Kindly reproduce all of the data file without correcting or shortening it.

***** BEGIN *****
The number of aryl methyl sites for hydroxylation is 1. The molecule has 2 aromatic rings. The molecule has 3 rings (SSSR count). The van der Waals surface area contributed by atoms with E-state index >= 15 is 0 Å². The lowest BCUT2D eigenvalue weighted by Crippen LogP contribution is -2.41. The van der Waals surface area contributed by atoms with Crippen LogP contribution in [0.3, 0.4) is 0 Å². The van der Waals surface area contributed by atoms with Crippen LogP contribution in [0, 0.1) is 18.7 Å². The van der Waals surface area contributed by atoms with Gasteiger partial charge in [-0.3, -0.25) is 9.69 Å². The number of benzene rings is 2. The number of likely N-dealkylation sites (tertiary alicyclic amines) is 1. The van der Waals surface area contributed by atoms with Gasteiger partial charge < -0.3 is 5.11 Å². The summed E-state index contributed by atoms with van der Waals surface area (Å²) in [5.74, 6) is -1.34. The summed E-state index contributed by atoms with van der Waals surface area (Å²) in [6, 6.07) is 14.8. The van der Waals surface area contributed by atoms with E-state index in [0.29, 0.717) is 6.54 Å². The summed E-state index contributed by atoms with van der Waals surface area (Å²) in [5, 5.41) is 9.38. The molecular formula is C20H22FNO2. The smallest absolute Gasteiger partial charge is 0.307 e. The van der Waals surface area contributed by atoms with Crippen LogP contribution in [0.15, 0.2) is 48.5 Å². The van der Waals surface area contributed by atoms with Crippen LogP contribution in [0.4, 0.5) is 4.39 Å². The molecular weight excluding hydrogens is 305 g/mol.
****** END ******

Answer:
The number of aryl methyl sites for hydroxylation is 1. The molecule has 2 aromatic rings. The molecule has 3 rings (SSSR count). The van der Waals surface area contributed by atoms with E-state index >= 15 is 0 Å². The lowest BCUT2D eigenvalue weighted by Crippen LogP contribution is -2.41. The van der Waals surface area contributed by atoms with Crippen LogP contribution in [0.3, 0.4) is 0 Å². The van der Waals surface area contributed by atoms with Crippen LogP contribution in [0, 0.1) is 18.7 Å². The van der Waals surface area contributed by atoms with Gasteiger partial charge in [-0.3, -0.25) is 9.69 Å². The number of benzene rings is 2. The number of likely N-dealkylation sites (tertiary alicyclic amines) is 1. The van der Waals surface area contributed by atoms with Gasteiger partial charge < -0.3 is 5.11 Å². The summed E-state index contributed by atoms with van der Waals surface area (Å²) in [5.74, 6) is -1.34. The summed E-state index contributed by atoms with van der Waals surface area (Å²) in [6, 6.07) is 14.8. The van der Waals surface area contributed by atoms with E-state index in [0.29, 0.717) is 6.54 Å². The summed E-state index contributed by atoms with van der Waals surface area (Å²) in [5, 5.41) is 9.38. The molecular formula is C20H22FNO2. The smallest absolute Gasteiger partial charge is 0.307 e. The van der Waals surface area contributed by atoms with Crippen LogP contribution in [0.15, 0.2) is 48.5 Å². The van der Waals surface area contributed by atoms with Crippen LogP contribution in [0.4, 0.5) is 4.39 Å². The molecular weight excluding hydrogens is 305 g/mol.